Ah Nazisploitation, one of my favorite sub-genres of the Grindhouse niche. After watching the “Ilsa” movies last year, I found the subset to be a very fascinating and varied area with titles attempting social relevance and failing immensely. “Blitzkrieg” is the incredible ambitious and sophisticated dip into the nazi exploitation gallery with a very unusual and original story that hearkens back to Jess Franco and Don Edmonds. “Blitzkrieg” sets down on 1955, a little over a decade after the holocaust where a secret group of officers are busting ex-Nazi death camp owners and arresting them.
Ex-Nazi Helmut Schultz escapes a potential arrest and death sentence and wanders into a Catholic church where he confesses his dealings as a commandant to a priest. Rewind a decade back into a POW camp where director Keith J. Crocker stands firm in referencing some of the most infamous titles of the grindhouse period while competently telling the story of a group of soldiers planning to escape Stalag 69 and trying to conceal it from the vicious guards who take great pleasure in torturing prisoners in an effort to discover their plans.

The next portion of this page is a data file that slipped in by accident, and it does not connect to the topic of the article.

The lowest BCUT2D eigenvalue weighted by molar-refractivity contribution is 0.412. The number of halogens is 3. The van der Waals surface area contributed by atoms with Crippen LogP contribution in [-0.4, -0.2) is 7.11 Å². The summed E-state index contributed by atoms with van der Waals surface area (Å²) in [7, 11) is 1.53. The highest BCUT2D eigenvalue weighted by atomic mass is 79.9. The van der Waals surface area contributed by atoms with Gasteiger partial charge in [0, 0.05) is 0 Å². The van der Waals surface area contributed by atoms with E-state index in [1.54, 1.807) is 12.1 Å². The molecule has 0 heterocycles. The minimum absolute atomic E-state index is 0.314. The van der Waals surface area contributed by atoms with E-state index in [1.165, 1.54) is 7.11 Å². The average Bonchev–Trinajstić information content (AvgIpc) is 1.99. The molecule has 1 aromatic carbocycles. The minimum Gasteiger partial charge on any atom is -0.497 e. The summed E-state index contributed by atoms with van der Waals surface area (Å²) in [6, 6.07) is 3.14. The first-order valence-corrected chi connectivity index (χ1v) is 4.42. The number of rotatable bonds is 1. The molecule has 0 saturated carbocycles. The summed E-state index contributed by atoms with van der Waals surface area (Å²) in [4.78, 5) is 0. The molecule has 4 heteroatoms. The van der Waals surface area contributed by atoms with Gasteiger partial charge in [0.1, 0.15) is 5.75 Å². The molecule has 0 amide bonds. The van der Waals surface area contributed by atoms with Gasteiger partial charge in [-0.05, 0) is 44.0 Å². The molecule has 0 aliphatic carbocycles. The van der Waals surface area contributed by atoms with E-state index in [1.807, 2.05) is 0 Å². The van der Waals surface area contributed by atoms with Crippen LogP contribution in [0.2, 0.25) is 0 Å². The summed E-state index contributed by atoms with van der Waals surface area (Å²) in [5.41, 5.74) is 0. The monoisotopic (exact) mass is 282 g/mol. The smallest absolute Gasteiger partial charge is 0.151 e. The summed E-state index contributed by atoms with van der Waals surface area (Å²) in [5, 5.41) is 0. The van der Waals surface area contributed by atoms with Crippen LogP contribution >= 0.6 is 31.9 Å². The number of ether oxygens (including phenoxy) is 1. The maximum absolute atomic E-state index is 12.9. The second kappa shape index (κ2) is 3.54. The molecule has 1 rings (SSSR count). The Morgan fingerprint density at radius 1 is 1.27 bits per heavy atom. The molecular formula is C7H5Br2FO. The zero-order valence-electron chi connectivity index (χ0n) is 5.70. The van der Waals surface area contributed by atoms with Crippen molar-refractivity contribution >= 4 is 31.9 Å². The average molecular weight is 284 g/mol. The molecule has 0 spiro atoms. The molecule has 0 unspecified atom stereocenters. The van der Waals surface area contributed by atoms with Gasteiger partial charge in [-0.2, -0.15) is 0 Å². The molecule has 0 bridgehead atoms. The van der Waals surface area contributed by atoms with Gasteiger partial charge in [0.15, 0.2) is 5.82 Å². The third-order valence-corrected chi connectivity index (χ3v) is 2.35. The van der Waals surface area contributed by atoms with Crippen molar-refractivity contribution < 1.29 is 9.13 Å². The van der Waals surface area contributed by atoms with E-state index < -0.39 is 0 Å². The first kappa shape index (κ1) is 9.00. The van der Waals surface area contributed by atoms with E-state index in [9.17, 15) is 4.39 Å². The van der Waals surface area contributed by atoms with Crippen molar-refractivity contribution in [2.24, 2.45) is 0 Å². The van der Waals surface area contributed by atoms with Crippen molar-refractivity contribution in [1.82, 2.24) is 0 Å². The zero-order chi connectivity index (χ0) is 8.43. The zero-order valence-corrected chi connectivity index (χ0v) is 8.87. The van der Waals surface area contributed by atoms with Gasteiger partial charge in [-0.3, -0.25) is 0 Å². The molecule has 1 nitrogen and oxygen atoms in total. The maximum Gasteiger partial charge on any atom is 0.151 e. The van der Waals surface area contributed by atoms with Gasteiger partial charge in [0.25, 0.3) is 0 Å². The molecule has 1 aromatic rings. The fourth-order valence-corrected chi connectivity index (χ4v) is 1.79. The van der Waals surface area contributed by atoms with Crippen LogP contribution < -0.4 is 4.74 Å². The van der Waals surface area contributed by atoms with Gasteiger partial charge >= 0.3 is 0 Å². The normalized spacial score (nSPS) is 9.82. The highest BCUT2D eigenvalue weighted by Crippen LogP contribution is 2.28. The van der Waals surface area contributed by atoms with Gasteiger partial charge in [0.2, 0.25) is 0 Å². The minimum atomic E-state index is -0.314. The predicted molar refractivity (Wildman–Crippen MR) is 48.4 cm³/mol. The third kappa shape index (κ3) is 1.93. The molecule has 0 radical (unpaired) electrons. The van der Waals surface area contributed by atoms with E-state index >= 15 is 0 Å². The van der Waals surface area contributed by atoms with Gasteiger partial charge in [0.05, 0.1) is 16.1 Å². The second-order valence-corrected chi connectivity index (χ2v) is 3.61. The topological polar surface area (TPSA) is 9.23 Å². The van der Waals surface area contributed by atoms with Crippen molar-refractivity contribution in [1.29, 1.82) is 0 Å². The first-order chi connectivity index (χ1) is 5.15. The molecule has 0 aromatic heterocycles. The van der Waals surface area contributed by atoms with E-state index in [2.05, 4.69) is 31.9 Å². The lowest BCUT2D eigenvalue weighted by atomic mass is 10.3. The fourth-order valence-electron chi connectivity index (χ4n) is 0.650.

Crocker enlists some fine talent here as there’s barely a weak performance to be found in the bunch. Charles Esser is great as the evil commander concealing the torture, while Tatyana Kolt is demented and sexy as his sister Natasha. Crocker knows what type of movie he’s making and pulls some neat tricks with the narrative creating an entertaining experience that parallels the actual movies we saw from the seventies. Crocker even goes so far to include intentional tedium in some instances, and keeps his story at a brisk pace, even at a two hour running length.
Crocker never pulls a punch showing some wonderful bits of sex ranging from soft core, hardcore and blatant (often found in Nazisploitation), right down to some brutally disturbing bouts of torture and punishment on the prisoners who try to keep shut even in immense pain. Which is not to say that Crocker has a perfect movie on his hands; for one thing, I never understood why the inclusion of a minority female in the group, especially considering this was the thirties and her insults are oddly out of place with the period. And were African women even allowed to enlist in World War II? Worst of all, Paul Richichi’s performance completely destroys what could have been a great climax with a twist, as he delivers every line and the entire final monologue as if Crocker is holding up cue cards.
His monotonous performance really provides “Blitzkrieg” with a weak link in an otherwise entertaining Nazi torture film. While the caveats are there and plentiful by the second half, Crocker’s opus is much too enjoyable to write off because of them. “Blitzkrieg” is a fun grindhouse homage, and I look forward to seeing what he could do with other titles in the future. I’m always nervous watching an independent movie, especially at two hours running time, but thankfully director Crocker’s “Blitzkrieg” is not a waste of time. It’s a charming, exciting, and well written throwback to the Nazisploitation era, with an intriguing story and a very talented cast on board.